Victim Advocates React to NewsChannel 5 Investigation
Verna Wyatt of You Have the Power
By Ben Hall Investigative Reporter
Victim advocates in Nashville are hoping Metro's next police chief addresses the way police report and classify crimes.
It follows an ongoing NewsChannel 5 Investigation into the truth about crime.
"You need to be truthful," said Verna Wyatt of You Have the Power. "People need to know."
Wyatt had worried that police were misclassifying and undercounting rape cases.
"The rumor that you had was there was a lot of pressure to make things look good," said Wyatt.
Our investigation discovered Metro police classified Lisa Baucom's sexual assault case as a "matter of record." It means that it's not officially counted as a crime.
The Tennessee Bureau of Investigation, which oversees crime reporting in Tennessee, reviewed her case and said it should classified as forcible rape
"There was a crime that happened that day," Baucom said. "I know for a fact there was a crime that happened."
Matter of record cases used to be rare. In 2001, Metro police classified just five percent of sexual assault claims as matter of record which don't count in the city's crime stats. But by 2009, the number went up to 30 percent of all sexual assault complaints.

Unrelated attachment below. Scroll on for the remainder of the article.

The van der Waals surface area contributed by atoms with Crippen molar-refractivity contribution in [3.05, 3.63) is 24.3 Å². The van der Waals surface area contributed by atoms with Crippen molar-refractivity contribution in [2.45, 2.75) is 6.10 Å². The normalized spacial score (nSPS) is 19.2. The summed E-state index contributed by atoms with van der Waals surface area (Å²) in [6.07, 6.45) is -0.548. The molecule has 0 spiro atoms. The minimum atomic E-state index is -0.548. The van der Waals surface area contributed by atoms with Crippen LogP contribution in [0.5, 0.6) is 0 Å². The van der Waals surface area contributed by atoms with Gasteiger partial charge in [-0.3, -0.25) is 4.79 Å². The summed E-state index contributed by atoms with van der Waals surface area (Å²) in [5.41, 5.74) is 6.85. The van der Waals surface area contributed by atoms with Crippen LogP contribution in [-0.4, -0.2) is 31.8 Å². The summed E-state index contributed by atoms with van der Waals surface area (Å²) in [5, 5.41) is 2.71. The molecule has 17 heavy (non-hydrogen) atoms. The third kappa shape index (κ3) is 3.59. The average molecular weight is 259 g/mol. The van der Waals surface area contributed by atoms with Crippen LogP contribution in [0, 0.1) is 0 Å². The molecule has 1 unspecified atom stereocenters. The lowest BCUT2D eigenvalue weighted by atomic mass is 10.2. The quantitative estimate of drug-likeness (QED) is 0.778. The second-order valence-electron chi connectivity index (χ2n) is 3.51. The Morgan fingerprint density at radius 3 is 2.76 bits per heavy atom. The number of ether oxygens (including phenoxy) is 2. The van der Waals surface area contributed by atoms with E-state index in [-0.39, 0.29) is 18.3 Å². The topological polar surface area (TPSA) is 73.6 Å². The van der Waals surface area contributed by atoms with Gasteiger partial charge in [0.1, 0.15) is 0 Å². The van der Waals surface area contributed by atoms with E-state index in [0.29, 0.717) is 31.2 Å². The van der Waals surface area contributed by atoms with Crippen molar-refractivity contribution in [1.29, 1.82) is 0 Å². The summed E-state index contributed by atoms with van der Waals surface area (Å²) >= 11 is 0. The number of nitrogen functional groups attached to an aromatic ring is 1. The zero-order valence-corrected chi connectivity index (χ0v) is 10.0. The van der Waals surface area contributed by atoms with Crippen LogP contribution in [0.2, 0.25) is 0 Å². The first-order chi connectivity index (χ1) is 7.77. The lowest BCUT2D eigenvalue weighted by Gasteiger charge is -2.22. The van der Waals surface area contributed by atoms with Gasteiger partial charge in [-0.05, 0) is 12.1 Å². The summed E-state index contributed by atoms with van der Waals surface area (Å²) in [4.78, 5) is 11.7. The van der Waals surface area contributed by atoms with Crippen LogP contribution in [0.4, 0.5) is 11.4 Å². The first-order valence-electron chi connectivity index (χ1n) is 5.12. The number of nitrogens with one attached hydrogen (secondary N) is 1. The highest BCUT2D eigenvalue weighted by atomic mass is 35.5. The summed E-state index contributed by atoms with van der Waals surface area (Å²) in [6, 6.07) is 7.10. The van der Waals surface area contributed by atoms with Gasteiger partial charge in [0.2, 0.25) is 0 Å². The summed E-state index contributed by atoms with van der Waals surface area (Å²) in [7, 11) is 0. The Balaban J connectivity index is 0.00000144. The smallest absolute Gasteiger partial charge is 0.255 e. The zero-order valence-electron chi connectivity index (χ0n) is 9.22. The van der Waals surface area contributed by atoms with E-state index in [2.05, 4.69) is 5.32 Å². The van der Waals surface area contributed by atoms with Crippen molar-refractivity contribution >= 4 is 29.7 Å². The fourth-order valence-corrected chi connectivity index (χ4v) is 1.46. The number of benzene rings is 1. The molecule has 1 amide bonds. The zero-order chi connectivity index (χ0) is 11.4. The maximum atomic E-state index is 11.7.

"Instead of guessing, we're labeling them under matter of record just to get the investigation started," said Lt. Preston Brandimore.
He explained there are several categories of sex crimes -- including sodomy, rape with an object and others -- and police often don't have enough information initially classify cases in the right category
Verna Wyatt believes the dramatic increase in matter of record complaints does not give people a clear picture of crime in Nashville.
"Let's talk reality," she said. "If there were one hundred rapes, let's say there were one hundred rapes."
Verna Wyatt said officers and investigators do an excellent job. Her concern is about getting the most accurate picture of crime in Nashville.